3K…4K…5K…back-and-forth…surge and slow…lead, draft, fall-back. Chip was wisely swimming towards the front, always at the fringes, generally with only one swimmer at his side. Less-experienced swimmers would battle competitors on both their left and right shoulders.
Before the 5K turn buoys, the Mission Viejo duo of Fran and Chad sprinted out ahead to get some clear water and round the buoys smoothly without danger of getting their goggles knocked off or getting kicked.
Around the 5K turn buoys went the entire group, each lining themselves up for an important feed. More grunts and groans were heard amid warning whistles from the referees.Through the 5K mark, Fran continued at a 37 strokes per minute pace, while Chad held at 36 and Fran at 39. At one point, when the group slowed and Chip refused to take the lead, his stroke count dropped to 30.
Around the 6K point, Chip moved unexpectedly into the lead with a strong kick…was this his break? Was this the time for Chip to break away from the pack and take control of the race, while Mark was still sitting back in 15th place? No. Chip simply moved into position to roll-over on his back, calmly take a gel pack from his swim suit and down it in one quick gulp. Without missing a stroke, Chip was back swimming freestyle, settling comfortably in second place. It was another classic move that is so often seen by more experienced European professional open water swimmers.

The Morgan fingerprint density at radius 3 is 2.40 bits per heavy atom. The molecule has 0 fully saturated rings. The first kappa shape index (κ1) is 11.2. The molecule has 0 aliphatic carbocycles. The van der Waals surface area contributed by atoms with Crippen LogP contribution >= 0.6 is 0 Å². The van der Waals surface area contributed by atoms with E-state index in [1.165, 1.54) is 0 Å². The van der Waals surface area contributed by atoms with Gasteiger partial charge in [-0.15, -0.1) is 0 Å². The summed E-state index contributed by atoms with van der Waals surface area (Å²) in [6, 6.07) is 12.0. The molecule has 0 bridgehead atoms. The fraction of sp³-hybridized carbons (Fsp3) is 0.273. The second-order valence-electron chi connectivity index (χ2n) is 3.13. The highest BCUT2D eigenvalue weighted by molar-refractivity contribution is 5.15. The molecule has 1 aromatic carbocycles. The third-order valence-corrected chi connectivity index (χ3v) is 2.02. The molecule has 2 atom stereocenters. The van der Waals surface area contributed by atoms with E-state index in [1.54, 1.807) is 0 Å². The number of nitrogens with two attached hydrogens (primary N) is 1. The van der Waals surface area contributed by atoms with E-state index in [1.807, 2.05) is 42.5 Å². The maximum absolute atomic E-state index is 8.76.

At 7K, the pack was still swimming relatively slowly, knowing that the last loop was looming ahead of them. The more experienced swimmers like John Flanagan and Scott Kaufmann were stealthily moving into prime position…as was Mark Warkentin.
Around the 7.5K turn buoys, the tension shown on the swimmers’ faces before the race was mirrored by the concern shown by the coaches on the 3 feeding stations. This last all-important feeding was going to be a zoo, with everyone wanting to get a good feed.
Feeding sticks of all lengths and styles were ready for the oncoming group of fast-moving swimmers. There was no holding back now, the pace had quickened. Mark has moved up behind Fran, but the distance from Fran to the end of the pack was still only 15 meters.
Closer and closer the swimmers came to the feeding pontoons. Cheers were heard from the teammates, parents and fans along the lake. As the swimmers came into feed, bodies slammed into one another, cups were lost, feeding sticks were overturned by swimmer’s arms…and yet a majority of swimmers got in and out with at least a decent gulp or two.
“Good feed!”, said a smiling John Dussliere, coach of Mark Warkentin, who had devised a well-engineered special feeding stick.
“GO, CHIP, GO!” encouraged Catherine Vogt, long-time coach of Chip Peterson.
“$8q!%$*#” yelled another coach whose cup was accidentally overturned by the arm stroke of another swimmer.